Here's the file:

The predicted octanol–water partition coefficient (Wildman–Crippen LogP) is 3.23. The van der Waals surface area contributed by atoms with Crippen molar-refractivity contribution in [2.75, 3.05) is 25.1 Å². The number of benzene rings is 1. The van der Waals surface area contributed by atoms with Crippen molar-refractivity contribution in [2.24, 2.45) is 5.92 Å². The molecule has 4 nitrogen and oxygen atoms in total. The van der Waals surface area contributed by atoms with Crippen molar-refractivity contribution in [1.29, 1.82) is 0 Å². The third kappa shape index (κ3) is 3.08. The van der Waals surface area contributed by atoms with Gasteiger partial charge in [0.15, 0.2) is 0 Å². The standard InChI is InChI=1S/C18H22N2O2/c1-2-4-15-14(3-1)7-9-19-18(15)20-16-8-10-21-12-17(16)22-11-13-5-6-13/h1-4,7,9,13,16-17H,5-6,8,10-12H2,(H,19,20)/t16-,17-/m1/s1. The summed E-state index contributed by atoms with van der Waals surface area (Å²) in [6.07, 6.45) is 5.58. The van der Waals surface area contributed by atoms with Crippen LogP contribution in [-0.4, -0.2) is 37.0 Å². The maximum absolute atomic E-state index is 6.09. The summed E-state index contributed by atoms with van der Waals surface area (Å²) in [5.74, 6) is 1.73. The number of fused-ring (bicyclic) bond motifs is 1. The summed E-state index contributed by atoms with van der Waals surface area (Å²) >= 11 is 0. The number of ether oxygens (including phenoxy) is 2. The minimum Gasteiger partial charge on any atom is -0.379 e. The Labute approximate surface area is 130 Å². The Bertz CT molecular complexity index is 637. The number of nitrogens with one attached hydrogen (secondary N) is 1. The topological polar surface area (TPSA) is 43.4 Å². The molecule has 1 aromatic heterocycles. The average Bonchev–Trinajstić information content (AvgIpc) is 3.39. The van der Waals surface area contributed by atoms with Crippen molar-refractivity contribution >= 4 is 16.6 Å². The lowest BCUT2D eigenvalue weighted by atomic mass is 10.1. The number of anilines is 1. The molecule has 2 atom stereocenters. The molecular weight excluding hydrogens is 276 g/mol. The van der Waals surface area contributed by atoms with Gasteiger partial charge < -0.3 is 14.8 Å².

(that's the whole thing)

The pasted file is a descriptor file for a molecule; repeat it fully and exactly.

The predicted octanol–water partition coefficient (Wildman–Crippen LogP) is 3.23. The van der Waals surface area contributed by atoms with Crippen molar-refractivity contribution in [2.75, 3.05) is 25.1 Å². The number of benzene rings is 1. The van der Waals surface area contributed by atoms with Crippen molar-refractivity contribution in [2.24, 2.45) is 5.92 Å². The molecule has 4 nitrogen and oxygen atoms in total. The van der Waals surface area contributed by atoms with Crippen molar-refractivity contribution in [1.29, 1.82) is 0 Å². The third kappa shape index (κ3) is 3.08. The van der Waals surface area contributed by atoms with Gasteiger partial charge in [0.15, 0.2) is 0 Å². The standard InChI is InChI=1S/C18H22N2O2/c1-2-4-15-14(3-1)7-9-19-18(15)20-16-8-10-21-12-17(16)22-11-13-5-6-13/h1-4,7,9,13,16-17H,5-6,8,10-12H2,(H,19,20)/t16-,17-/m1/s1. The summed E-state index contributed by atoms with van der Waals surface area (Å²) in [6.07, 6.45) is 5.58. The van der Waals surface area contributed by atoms with Crippen LogP contribution in [-0.4, -0.2) is 37.0 Å². The maximum absolute atomic E-state index is 6.09. The summed E-state index contributed by atoms with van der Waals surface area (Å²) in [5.74, 6) is 1.73. The number of fused-ring (bicyclic) bond motifs is 1. The summed E-state index contributed by atoms with van der Waals surface area (Å²) >= 11 is 0. The number of ether oxygens (including phenoxy) is 2. The minimum Gasteiger partial charge on any atom is -0.379 e. The Labute approximate surface area is 130 Å². The Bertz CT molecular complexity index is 637. The number of nitrogens with one attached hydrogen (secondary N) is 1. The topological polar surface area (TPSA) is 43.4 Å². The molecule has 1 aromatic heterocycles. The average Bonchev–Trinajstić information content (AvgIpc) is 3.39. The van der Waals surface area contributed by atoms with Crippen molar-refractivity contribution >= 4 is 16.6 Å². The lowest BCUT2D eigenvalue weighted by atomic mass is 10.1. The number of anilines is 1. The molecule has 2 atom stereocenters. The molecular weight excluding hydrogens is 276 g/mol. The van der Waals surface area contributed by atoms with Gasteiger partial charge < -0.3 is 14.8 Å².